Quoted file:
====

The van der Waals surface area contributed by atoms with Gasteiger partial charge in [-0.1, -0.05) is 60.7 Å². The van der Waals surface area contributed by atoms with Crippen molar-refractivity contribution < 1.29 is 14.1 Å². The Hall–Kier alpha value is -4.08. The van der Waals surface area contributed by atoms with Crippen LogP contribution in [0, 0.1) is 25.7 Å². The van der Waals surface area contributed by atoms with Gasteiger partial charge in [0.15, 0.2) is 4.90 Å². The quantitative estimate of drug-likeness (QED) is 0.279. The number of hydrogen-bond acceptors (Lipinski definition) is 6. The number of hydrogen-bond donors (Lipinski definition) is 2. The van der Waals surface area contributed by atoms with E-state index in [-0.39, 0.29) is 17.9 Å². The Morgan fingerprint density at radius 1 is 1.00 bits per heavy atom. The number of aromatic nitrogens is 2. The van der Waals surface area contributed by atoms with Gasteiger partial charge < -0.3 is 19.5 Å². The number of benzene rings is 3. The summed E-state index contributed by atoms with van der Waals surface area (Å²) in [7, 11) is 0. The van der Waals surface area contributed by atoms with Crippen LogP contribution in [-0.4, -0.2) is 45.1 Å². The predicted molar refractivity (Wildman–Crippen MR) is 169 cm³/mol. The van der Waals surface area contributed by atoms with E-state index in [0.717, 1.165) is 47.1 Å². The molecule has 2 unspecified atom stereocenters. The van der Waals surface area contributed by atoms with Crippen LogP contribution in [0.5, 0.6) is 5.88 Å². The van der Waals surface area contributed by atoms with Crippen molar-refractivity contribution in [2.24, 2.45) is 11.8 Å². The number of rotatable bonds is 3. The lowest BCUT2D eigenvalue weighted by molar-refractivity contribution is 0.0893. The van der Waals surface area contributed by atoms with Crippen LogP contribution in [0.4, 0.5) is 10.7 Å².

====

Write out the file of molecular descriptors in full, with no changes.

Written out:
The van der Waals surface area contributed by atoms with Gasteiger partial charge in [-0.1, -0.05) is 60.7 Å². The van der Waals surface area contributed by atoms with Crippen molar-refractivity contribution < 1.29 is 14.1 Å². The Hall–Kier alpha value is -4.08. The van der Waals surface area contributed by atoms with Crippen LogP contribution in [0, 0.1) is 25.7 Å². The van der Waals surface area contributed by atoms with Gasteiger partial charge in [0.15, 0.2) is 4.90 Å². The quantitative estimate of drug-likeness (QED) is 0.279. The number of hydrogen-bond acceptors (Lipinski definition) is 6. The number of hydrogen-bond donors (Lipinski definition) is 2. The van der Waals surface area contributed by atoms with E-state index in [-0.39, 0.29) is 17.9 Å². The Morgan fingerprint density at radius 1 is 1.00 bits per heavy atom. The number of aromatic nitrogens is 2. The van der Waals surface area contributed by atoms with Gasteiger partial charge < -0.3 is 19.5 Å². The number of benzene rings is 3. The summed E-state index contributed by atoms with van der Waals surface area (Å²) in [7, 11) is 0. The van der Waals surface area contributed by atoms with Crippen LogP contribution in [-0.4, -0.2) is 45.1 Å². The predicted molar refractivity (Wildman–Crippen MR) is 169 cm³/mol. The van der Waals surface area contributed by atoms with E-state index in [0.717, 1.165) is 47.1 Å². The molecule has 2 unspecified atom stereocenters. The van der Waals surface area contributed by atoms with Crippen LogP contribution in [0.5, 0.6) is 5.88 Å². The van der Waals surface area contributed by atoms with Crippen molar-refractivity contribution in [2.24, 2.45) is 11.8 Å². The number of rotatable bonds is 3. The lowest BCUT2D eigenvalue weighted by molar-refractivity contribution is 0.0893. The van der Waals surface area contributed by atoms with Crippen LogP contribution in [0.4, 0.5) is 10.7 Å².